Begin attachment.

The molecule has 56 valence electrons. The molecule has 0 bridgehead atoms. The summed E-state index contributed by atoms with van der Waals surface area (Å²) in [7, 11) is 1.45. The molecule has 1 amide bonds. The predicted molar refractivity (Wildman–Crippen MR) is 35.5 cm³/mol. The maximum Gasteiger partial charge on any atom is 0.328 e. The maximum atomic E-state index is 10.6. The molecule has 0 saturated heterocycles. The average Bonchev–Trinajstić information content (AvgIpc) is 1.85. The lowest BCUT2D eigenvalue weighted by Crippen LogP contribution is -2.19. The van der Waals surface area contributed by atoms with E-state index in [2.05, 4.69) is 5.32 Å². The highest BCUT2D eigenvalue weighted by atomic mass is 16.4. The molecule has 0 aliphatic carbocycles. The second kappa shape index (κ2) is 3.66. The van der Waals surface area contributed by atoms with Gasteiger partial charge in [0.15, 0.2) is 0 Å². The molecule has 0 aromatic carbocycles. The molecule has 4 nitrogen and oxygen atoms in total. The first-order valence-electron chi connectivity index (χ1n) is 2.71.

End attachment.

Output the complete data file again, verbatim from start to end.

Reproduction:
The molecule has 56 valence electrons. The molecule has 0 bridgehead atoms. The summed E-state index contributed by atoms with van der Waals surface area (Å²) in [7, 11) is 1.45. The molecule has 1 amide bonds. The predicted molar refractivity (Wildman–Crippen MR) is 35.5 cm³/mol. The maximum Gasteiger partial charge on any atom is 0.328 e. The maximum atomic E-state index is 10.6. The molecule has 0 saturated heterocycles. The average Bonchev–Trinajstić information content (AvgIpc) is 1.85. The lowest BCUT2D eigenvalue weighted by Crippen LogP contribution is -2.19. The van der Waals surface area contributed by atoms with E-state index in [2.05, 4.69) is 5.32 Å². The highest BCUT2D eigenvalue weighted by atomic mass is 16.4. The molecule has 0 aliphatic carbocycles. The second kappa shape index (κ2) is 3.66. The van der Waals surface area contributed by atoms with Gasteiger partial charge in [0.15, 0.2) is 0 Å². The molecule has 0 aromatic carbocycles. The molecule has 4 nitrogen and oxygen atoms in total. The first-order valence-electron chi connectivity index (χ1n) is 2.71.